Three Great Live Reported Hands: A Bubble, a Tat, and Negreanu's Read
This is Volume 3 of an ongoing series in which PokerNews looks back on some of the most memorable hands recorded in the long history of live reporting on this site. To read more about the concept and which hands make the cut, check out Volume 1.
|The Bubble Bursts! Tim McDonald Eliminated in 748th Place
|WSOP 2010 $10,000 Main Event
|Tim McDonald, Ismail Erkenov
The bubble is a special, nerve-wracking time in a poker tournament. Short stacks hang on for dear life or throw caution into the wind as they try to avoid being the last person to walk away empty-handed. Big stacks rake in pots at will and occasionally engage in battles of will and fortitude against other big stacks who know what they're up to.
And there's no bubble quite like that of the World Series of Poker Main Event. The magnitude of it, with hundreds of players involved, combined with the fact that so many players dream only of min-cashing, means it's in a category of its own.
With 748 players left in the 2010 Main Event, the tournament was on the stone bubble at 2,500/5,000/500. Ismail Erkenov opened for 10,000 from the hijack and Tim McDonald, two seats over on the button, had only 67,500 total. He reraised to 30,000 and Erkenov called.
The flop came A♣A♠2♦, and Erkenov checked. McDonald shoved all in, and Erkenov was in there with a quick call.
"Nice hand," McDonald said, knowing he was in horrible shape with Q♠Q♣.
Indeed, Erkenov had flopped the nuts with A♥2♥. McDonald asked the dealer if two queens could be found, but only one arrived, the Q♥ on the river after the 7♦ turn left McDonald with zero equity.
Once it was confirmed that nobody else had gone bust, McDonald officially bubbled. At most tournaments, that's a very bad thing, but at the WSOP Main Event, the silver lining is the $10,000 seat into the following year's Main Event. Tournament director Jack Effel awarded McDonald his seat, and the Main Event rolled on into the money.
McDonald did not cash in the 2011 WSOP Main Event; the event eventually won by Pius Heinz.
|Only in France
|2011 WSOP Europe Main Event
|Andrew Hinrichsen, Daniel Walker, Lionel Cohen, Thierry Gogniat
Everyone who has been around poker for more than a few minutes has seen their share of poker tattoos. Some think they're cringe-worthy, some think they're cool, but either way, there are plenty out there who feel a strong enough connection to the game to get something poker-related inked on their bodies.
But a tattoo coming into play during a poker hand? That's a rarity! But it did happen at the 2011 WSOP Europe Main Event, on Day 1b in an early level.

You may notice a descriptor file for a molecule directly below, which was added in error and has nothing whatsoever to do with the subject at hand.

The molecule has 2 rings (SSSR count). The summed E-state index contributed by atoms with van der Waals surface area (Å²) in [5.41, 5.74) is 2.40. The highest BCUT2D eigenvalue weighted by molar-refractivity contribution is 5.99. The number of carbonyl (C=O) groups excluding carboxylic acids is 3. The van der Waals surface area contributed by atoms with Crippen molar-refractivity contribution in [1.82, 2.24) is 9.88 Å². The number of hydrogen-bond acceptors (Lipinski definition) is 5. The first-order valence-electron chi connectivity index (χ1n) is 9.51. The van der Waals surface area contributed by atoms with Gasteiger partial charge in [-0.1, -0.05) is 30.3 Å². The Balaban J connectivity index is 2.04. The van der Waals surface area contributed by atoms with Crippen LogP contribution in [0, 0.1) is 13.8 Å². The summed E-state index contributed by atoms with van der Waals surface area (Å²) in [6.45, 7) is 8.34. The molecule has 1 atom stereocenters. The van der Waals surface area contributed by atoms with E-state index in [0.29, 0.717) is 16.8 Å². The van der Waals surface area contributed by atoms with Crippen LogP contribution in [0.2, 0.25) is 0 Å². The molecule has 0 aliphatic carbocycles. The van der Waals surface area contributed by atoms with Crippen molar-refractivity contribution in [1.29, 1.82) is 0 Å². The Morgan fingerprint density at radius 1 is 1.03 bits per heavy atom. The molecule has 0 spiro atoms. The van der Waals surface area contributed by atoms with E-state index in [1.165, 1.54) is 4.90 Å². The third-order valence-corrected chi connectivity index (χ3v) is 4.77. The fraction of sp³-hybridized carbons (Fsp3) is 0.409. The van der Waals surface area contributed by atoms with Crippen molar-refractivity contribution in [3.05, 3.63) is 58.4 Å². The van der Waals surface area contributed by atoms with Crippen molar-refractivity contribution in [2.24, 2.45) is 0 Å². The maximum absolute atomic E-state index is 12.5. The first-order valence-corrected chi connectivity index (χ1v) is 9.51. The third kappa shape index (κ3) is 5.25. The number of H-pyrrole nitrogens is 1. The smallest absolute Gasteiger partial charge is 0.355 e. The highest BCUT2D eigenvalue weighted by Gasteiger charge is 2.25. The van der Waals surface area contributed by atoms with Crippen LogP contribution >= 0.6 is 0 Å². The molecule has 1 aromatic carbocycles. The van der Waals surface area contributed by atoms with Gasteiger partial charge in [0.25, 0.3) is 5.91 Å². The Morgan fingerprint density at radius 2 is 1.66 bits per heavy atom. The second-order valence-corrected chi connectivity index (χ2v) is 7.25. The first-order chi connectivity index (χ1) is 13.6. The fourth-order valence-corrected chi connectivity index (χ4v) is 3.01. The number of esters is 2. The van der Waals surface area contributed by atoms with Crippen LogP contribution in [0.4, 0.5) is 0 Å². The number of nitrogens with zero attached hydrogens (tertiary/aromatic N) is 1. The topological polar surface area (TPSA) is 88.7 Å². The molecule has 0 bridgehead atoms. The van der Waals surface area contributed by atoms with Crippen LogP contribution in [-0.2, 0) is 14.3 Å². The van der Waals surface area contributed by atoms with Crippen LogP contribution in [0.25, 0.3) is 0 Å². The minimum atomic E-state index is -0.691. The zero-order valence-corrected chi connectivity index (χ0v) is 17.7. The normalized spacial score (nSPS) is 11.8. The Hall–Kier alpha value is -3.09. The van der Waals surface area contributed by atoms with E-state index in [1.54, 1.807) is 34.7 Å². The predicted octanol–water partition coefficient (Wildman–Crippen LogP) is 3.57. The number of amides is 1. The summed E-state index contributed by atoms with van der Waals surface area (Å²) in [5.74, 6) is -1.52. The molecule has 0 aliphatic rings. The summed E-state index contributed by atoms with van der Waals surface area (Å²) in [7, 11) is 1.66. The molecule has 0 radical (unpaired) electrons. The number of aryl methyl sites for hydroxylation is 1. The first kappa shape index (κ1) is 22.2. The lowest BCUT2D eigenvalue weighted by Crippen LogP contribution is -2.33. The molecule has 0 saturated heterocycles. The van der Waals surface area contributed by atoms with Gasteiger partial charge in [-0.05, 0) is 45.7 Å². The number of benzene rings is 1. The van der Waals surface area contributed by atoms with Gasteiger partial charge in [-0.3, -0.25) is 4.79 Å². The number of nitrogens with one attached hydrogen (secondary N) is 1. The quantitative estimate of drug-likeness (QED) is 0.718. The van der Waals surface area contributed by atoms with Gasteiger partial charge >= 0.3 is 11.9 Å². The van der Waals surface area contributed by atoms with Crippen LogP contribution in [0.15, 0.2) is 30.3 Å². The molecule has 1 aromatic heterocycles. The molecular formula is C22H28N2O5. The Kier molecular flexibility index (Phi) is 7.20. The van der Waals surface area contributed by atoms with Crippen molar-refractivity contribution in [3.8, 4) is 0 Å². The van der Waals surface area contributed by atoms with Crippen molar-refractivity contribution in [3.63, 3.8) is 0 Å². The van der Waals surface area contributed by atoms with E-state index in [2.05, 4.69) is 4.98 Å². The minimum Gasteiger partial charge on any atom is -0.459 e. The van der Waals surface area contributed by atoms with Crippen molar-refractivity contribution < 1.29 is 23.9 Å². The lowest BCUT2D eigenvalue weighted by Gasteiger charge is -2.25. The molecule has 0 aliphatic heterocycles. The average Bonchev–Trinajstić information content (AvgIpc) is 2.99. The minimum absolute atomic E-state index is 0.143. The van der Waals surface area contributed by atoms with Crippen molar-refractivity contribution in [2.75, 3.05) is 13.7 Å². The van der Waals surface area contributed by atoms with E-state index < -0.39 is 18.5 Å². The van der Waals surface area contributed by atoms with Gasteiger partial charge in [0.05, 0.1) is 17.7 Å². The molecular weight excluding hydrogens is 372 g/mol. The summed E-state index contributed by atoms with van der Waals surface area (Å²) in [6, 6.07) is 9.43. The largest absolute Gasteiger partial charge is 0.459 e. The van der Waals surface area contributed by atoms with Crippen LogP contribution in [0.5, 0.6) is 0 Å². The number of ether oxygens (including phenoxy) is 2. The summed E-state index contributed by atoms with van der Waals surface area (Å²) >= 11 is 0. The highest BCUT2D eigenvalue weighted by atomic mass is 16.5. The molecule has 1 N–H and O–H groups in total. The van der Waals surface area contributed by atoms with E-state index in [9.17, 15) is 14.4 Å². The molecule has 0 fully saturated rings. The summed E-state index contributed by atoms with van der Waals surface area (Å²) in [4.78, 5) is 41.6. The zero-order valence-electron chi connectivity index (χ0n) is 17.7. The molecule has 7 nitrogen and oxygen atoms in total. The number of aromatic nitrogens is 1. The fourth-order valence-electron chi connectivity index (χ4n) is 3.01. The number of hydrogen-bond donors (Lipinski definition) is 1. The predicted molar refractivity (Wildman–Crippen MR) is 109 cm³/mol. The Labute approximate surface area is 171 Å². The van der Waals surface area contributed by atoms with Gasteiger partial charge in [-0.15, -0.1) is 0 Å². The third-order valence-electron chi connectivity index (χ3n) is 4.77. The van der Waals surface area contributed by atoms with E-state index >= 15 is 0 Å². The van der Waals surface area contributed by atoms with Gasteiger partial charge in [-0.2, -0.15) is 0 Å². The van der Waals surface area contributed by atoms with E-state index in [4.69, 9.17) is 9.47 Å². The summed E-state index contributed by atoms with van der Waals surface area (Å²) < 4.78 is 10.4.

With blinds at 150/300, a hand began with an open to 750 by Andrew Hinrichsen, an Australian player coming off of a bracelet win earlier in the series. He found callers in Daniel Walker and both blinds: Thierry Gogniat and Lionel Cohen.
The flop came 7♦7♠3♦, and Hinrichsen put in a continuation-bet of 1,500 after a couple of checks. Walker folded, and Gogniat made it 3,500 to go, chasing out Cohen. Hinrichsen went into the tank and began searching Gogniat for a read, and that's when the hand got weird.
Gogniat pulled open the top of his button-up shirt, revealing a tattoo on his chest with a poker hand: Q♥7♥. His favorite hand? Some hand of special significance that won him a memorable pot? He didn't say, but Hinrichsen chuckled and gave up the pot.
Did Gogniat's hand match his ink? Only he knows for sure, but he did reveal one card: the 7♥.
|Negreanu's Wizardry Continues
|$10,000 2-7 Single Draw
|Daniel Negreanu, Bob Bright
Some players are known for their aggression, some for their guts, some for their ability to play their best when it matters most. When it comes to Daniel Negreanu, he's always been best known for his amazing hand-reading skills. "Kid Poker" has shown an uncanny ability to call players' hole cards, but what he did at the 2012 WSOP $10,000 2-7 Single Draw was downright eerie.
The action in the hand was actually non-existent. Everyone simply folded to Bob Bright in the small blind, and he mucked right along to give Negreanu a walk in the big. Negreanu decided to try his shot at calling out Bright's cards, and he correctly figured there were plenty of big ones in there, giving him a start on his extremely educated guess.
"King," Negreanu first said, and indeed Bright flipped over a Kx.
"Queen," Negreanu continued, and Bright obliged with a Qx.
"Jack," was Negreanu's next guess and it proved right again as Bright showed a Jx.
Bright next turned over a 9x, leaving his final hole card on its face.
"Four," Negreanu finished, and amazingly enough, Bright did hold a 4x.
All onlookers and fellow players were suitably amazed, as Negreanu demonstrated either the ability to see through cards or tremendous guesswork. Presumably, it was the latter, as one who could do the former would have ended the tournament with a win instead of a min-cash in 13th.
In this Series
- 1 Three Great Live Reported Hands: Pepper Spray at the WSOP
- 2 Three Great Live Reported Hands: Bilzerian, Riess, and Brummelhuis
- 3 Three Great Live Reported Hands: A Bubble, a Tat, and Negreanu's Read
- 4 Three Great Live Reported Hands: Books, Barks, and Bubbles
- 5 Three Great Live Reported Hands: Mucking When All In, Blind Prize, and a Crucial Double Up
- 6 Three Great Live Reported Hands: Hellmuth Blow-up, Big Fold, $1M Bubble
- 7 Three Great Live Reported Hands: Gus Hansen and a Double Dose of Ivey
- 8 Three Great Live Reported Hands: Negreanu's Near Miss and a Chino Moment
- 9 Three Great Live Reported Hands: Moneymaker and GSP in the Main Event
- 10 Three Great Live Reported Hands: Folding Quads and Kessler's Near Miss